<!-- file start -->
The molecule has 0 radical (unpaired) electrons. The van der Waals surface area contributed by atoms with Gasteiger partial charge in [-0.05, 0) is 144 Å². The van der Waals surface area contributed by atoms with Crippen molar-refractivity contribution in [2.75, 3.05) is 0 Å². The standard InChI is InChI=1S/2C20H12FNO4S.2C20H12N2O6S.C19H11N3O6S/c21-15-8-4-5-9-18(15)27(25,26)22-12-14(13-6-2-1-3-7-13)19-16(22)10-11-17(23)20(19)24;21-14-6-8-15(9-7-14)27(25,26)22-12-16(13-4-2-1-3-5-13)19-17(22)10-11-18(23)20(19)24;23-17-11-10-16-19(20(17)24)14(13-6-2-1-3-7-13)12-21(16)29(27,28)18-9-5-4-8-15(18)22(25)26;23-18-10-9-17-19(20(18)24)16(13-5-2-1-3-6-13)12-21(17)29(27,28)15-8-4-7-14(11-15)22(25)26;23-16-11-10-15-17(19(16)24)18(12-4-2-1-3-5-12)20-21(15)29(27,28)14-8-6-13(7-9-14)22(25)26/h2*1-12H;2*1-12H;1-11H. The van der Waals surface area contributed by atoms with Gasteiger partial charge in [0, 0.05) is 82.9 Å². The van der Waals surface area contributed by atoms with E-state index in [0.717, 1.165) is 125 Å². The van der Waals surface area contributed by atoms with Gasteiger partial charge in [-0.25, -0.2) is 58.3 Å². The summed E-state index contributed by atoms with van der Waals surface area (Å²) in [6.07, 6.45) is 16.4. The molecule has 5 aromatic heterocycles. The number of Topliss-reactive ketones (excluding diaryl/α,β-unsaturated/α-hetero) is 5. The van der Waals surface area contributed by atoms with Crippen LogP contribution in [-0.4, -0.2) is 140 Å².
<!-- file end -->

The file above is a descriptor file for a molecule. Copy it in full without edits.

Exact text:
The molecule has 0 radical (unpaired) electrons. The van der Waals surface area contributed by atoms with Gasteiger partial charge in [-0.05, 0) is 144 Å². The van der Waals surface area contributed by atoms with Crippen molar-refractivity contribution in [2.75, 3.05) is 0 Å². The standard InChI is InChI=1S/2C20H12FNO4S.2C20H12N2O6S.C19H11N3O6S/c21-15-8-4-5-9-18(15)27(25,26)22-12-14(13-6-2-1-3-7-13)19-16(22)10-11-17(23)20(19)24;21-14-6-8-15(9-7-14)27(25,26)22-12-16(13-4-2-1-3-5-13)19-17(22)10-11-18(23)20(19)24;23-17-11-10-16-19(20(17)24)14(13-6-2-1-3-7-13)12-21(16)29(27,28)18-9-5-4-8-15(18)22(25)26;23-18-10-9-17-19(20(18)24)16(13-5-2-1-3-6-13)12-21(17)29(27,28)15-8-4-7-14(11-15)22(25)26;23-16-11-10-15-17(19(16)24)18(12-4-2-1-3-5-12)20-21(15)29(27,28)14-8-6-13(7-9-14)22(25)26/h2*1-12H;2*1-12H;1-11H. The van der Waals surface area contributed by atoms with Gasteiger partial charge in [0, 0.05) is 82.9 Å². The van der Waals surface area contributed by atoms with E-state index in [0.717, 1.165) is 125 Å². The van der Waals surface area contributed by atoms with Gasteiger partial charge in [-0.25, -0.2) is 58.3 Å². The summed E-state index contributed by atoms with van der Waals surface area (Å²) in [6.07, 6.45) is 16.4. The molecule has 5 aromatic heterocycles. The number of Topliss-reactive ketones (excluding diaryl/α,β-unsaturated/α-hetero) is 5. The van der Waals surface area contributed by atoms with Crippen LogP contribution in [-0.4, -0.2) is 140 Å².